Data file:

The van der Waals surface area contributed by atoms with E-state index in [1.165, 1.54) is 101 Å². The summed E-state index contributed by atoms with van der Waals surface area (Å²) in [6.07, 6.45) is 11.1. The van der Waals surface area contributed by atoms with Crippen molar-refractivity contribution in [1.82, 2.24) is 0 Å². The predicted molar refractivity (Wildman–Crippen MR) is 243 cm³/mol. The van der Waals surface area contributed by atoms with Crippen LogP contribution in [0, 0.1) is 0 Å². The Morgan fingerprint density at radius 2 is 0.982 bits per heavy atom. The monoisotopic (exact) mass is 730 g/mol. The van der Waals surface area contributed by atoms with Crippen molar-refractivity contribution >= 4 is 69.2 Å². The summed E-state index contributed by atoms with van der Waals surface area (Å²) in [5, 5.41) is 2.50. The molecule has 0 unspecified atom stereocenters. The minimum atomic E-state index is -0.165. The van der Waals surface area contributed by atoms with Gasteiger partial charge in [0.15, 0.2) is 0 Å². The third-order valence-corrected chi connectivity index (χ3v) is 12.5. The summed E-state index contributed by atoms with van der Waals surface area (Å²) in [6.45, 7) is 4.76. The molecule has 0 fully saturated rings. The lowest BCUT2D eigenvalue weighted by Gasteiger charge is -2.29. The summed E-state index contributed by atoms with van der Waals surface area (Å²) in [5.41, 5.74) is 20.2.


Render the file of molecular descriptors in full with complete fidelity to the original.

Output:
The van der Waals surface area contributed by atoms with E-state index in [1.165, 1.54) is 101 Å². The summed E-state index contributed by atoms with van der Waals surface area (Å²) in [6.07, 6.45) is 11.1. The van der Waals surface area contributed by atoms with Crippen molar-refractivity contribution in [1.82, 2.24) is 0 Å². The predicted molar refractivity (Wildman–Crippen MR) is 243 cm³/mol. The van der Waals surface area contributed by atoms with Crippen LogP contribution in [0, 0.1) is 0 Å². The Morgan fingerprint density at radius 2 is 0.982 bits per heavy atom. The monoisotopic (exact) mass is 730 g/mol. The van der Waals surface area contributed by atoms with Crippen molar-refractivity contribution >= 4 is 69.2 Å². The summed E-state index contributed by atoms with van der Waals surface area (Å²) in [5, 5.41) is 2.50. The molecule has 0 unspecified atom stereocenters. The minimum atomic E-state index is -0.165. The van der Waals surface area contributed by atoms with Gasteiger partial charge in [0.15, 0.2) is 0 Å². The third-order valence-corrected chi connectivity index (χ3v) is 12.5. The summed E-state index contributed by atoms with van der Waals surface area (Å²) in [6.45, 7) is 4.76. The molecule has 0 fully saturated rings. The lowest BCUT2D eigenvalue weighted by Gasteiger charge is -2.29. The summed E-state index contributed by atoms with van der Waals surface area (Å²) in [5.41, 5.74) is 20.2.